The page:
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CAFTA's Impact on U.S. Raw Cane Sugar Trade

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Case Study #10-4 of the Program: ''Food Policy For Developing Countries: The Role Of Government In The Global Food System''

Abstract

Sugar trade has been at the heart of many international trade agreements. Sugar is one of the largest agricultural industries in the United States and thus is a sensitive commodity. Groups around the world have a vested interest in how the United States handles sugar production and trade. The latest change to the U.S. sugar program was the passage of the Central American Free Trade Agreement (CAFTA). The United States imports raw cane sugar using a tariff-rate quota (TRQ) system. This trade regime sets in place specific tariffs within a set volume of sugar. If an exporting country exceeds the given quota within the allotted TRQ, the country faces a second-tier (and much higher) tariff. Owing to past trade agreements, such as the North American Free Trade Agreement (NAFTA), the Generalized System of Preferences, and the Caribbean Basin Initiative, many countries already have duty-free access, within a set volume, to the U.S. sugar market. The pre-CAFTA TRQ system was criticized for creating artificial trade barriers and excluding lowcost producers from exporting raw cane sugar to the United States. The sugar-exporting countries that participate in the TRQ regime are different from those who participate in the tariff- and quotafree U.S. sugar import programs. These differences may serve to illustrate some of the trade imbalances within the U.S. TRQ system. On August 2, 2005, U.S. President George Bush signed DR-CAFTA,1 comprising Costa Rica, the Dominican Republic, El Salvador, Guatemala, Honduras, Nicaragua, and the United States. This agreement will affect both sugar exports from these Central American countries and the U.S. sugar program. It is believed that CAFTA will help Central American countries gain access to the U.S. sugar market. CAFTA may also affect the price of raw cane sugar in the United States, marketing allotments to U.S. sugar processors, and U.S. sugar industry jobs. Many U.S. sugar farmers and processors oppose CAFTA, fearing that the removal of trade barriers set in place under the TRQ regime will lead to a loss of U.S. sugar-producing jobs and an influx of low-cost sugar from abroad. Another question is whether or not imports from these Central American countries will affect other sugarproducing developing countries that have preferential access to the U.S. market from other trade agreements. Like most trade agreements, however, CAFTA contains a safeguard clause: The Agreement also includes a mechanism that allows the United States, at its option, to provide some form of alternative compensation to CAFTA country exporters in place of sugar imports. That allows the United States to restrict imports eligible to enter under the CAFTA if the U.S. sugar program is threatened, and instead provide equivalent benefits to the CAFTA countries to make up for the lost access (USTR 2005). Your assignment is to develop a set of polices under CAFTA that will satisfy all stakeholders. Discuss the policy issues with regard to alternative import mechanisms under CAFTA and which stakeholders might support or resist these policies. Justify your recommendations, and assess the consequences for each stakeholder group.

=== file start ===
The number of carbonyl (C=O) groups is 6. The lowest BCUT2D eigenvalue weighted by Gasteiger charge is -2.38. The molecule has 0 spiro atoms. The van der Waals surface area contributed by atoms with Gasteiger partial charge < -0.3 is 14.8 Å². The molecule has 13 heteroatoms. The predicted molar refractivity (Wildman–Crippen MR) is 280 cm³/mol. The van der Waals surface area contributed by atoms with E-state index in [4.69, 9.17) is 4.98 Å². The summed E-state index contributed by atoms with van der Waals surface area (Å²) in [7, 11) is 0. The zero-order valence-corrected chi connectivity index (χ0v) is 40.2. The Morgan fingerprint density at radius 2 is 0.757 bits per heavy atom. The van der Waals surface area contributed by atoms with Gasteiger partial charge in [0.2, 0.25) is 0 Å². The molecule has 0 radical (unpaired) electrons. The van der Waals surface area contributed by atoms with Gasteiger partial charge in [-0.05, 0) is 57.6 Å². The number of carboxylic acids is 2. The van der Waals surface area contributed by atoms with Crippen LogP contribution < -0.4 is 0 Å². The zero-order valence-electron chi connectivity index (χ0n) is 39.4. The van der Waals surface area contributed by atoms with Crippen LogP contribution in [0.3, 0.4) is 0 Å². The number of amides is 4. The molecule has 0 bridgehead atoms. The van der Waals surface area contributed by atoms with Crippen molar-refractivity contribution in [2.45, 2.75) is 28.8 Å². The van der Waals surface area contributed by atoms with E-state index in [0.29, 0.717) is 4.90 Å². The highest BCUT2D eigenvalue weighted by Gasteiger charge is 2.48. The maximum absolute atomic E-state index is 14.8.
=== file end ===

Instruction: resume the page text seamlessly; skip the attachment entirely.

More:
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15 pp.

©Cornell University, Ithaca, New York. All rights reserved. This case study may be reproduced for educational purposes without express permission but must include acknowledgment to Cornell University. No commercial use is permitted without permission.

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Cornell University Division of Nutritional Sciences

Date Issued

2007

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CUL Initiatives in Publishing (CIP)

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Alexandra C. Lewin (2007). Case Study #10-4, ''CAFTA's Impact on U.S. Raw Cane Sugar Trade''. In: Per Pinstrup-Andersen and Fuzhi Cheng (editors), ''Food Policy for Developing Countries: Case Studies.''15 pp.

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